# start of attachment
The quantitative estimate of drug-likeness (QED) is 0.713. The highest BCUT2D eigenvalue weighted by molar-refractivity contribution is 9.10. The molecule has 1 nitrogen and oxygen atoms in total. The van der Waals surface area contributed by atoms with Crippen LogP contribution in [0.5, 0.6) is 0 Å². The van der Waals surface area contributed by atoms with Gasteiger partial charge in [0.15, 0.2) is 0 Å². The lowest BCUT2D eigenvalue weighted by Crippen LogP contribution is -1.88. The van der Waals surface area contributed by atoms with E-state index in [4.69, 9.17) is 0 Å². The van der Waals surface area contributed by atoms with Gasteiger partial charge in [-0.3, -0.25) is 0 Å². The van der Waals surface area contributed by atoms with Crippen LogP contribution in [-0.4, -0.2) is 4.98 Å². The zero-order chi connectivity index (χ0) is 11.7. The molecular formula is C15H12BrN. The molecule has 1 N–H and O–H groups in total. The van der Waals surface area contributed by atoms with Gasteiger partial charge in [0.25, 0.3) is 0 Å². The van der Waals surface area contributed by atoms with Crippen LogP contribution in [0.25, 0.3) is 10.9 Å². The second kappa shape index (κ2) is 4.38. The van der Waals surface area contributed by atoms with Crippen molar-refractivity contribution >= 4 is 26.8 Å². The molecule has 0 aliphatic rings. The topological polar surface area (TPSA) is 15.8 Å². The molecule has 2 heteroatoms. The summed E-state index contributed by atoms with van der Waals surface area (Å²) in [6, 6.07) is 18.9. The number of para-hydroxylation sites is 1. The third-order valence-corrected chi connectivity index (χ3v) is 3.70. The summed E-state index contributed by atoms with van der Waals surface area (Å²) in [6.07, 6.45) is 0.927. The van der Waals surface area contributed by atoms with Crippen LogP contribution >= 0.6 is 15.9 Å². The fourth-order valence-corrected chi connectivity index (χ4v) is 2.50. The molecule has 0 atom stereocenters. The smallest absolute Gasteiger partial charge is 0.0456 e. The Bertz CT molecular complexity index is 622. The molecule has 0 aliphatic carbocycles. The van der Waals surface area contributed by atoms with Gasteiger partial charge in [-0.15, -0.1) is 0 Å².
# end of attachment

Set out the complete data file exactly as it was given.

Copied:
The quantitative estimate of drug-likeness (QED) is 0.713. The highest BCUT2D eigenvalue weighted by molar-refractivity contribution is 9.10. The molecule has 1 nitrogen and oxygen atoms in total. The van der Waals surface area contributed by atoms with Crippen LogP contribution in [0.5, 0.6) is 0 Å². The van der Waals surface area contributed by atoms with Gasteiger partial charge in [0.15, 0.2) is 0 Å². The lowest BCUT2D eigenvalue weighted by Crippen LogP contribution is -1.88. The van der Waals surface area contributed by atoms with E-state index in [4.69, 9.17) is 0 Å². The van der Waals surface area contributed by atoms with Gasteiger partial charge in [-0.3, -0.25) is 0 Å². The van der Waals surface area contributed by atoms with Crippen LogP contribution in [-0.4, -0.2) is 4.98 Å². The zero-order chi connectivity index (χ0) is 11.7. The molecular formula is C15H12BrN. The molecule has 1 N–H and O–H groups in total. The van der Waals surface area contributed by atoms with Gasteiger partial charge in [0.25, 0.3) is 0 Å². The van der Waals surface area contributed by atoms with Crippen LogP contribution in [0.25, 0.3) is 10.9 Å². The second kappa shape index (κ2) is 4.38. The van der Waals surface area contributed by atoms with Crippen molar-refractivity contribution >= 4 is 26.8 Å². The molecule has 0 aliphatic rings. The topological polar surface area (TPSA) is 15.8 Å². The molecule has 2 heteroatoms. The summed E-state index contributed by atoms with van der Waals surface area (Å²) in [6, 6.07) is 18.9. The number of para-hydroxylation sites is 1. The third-order valence-corrected chi connectivity index (χ3v) is 3.70. The summed E-state index contributed by atoms with van der Waals surface area (Å²) in [6.07, 6.45) is 0.927. The van der Waals surface area contributed by atoms with Crippen LogP contribution >= 0.6 is 15.9 Å². The fourth-order valence-corrected chi connectivity index (χ4v) is 2.50. The molecule has 0 atom stereocenters. The smallest absolute Gasteiger partial charge is 0.0456 e. The Bertz CT molecular complexity index is 622. The molecule has 0 aliphatic carbocycles. The van der Waals surface area contributed by atoms with Gasteiger partial charge in [-0.15, -0.1) is 0 Å².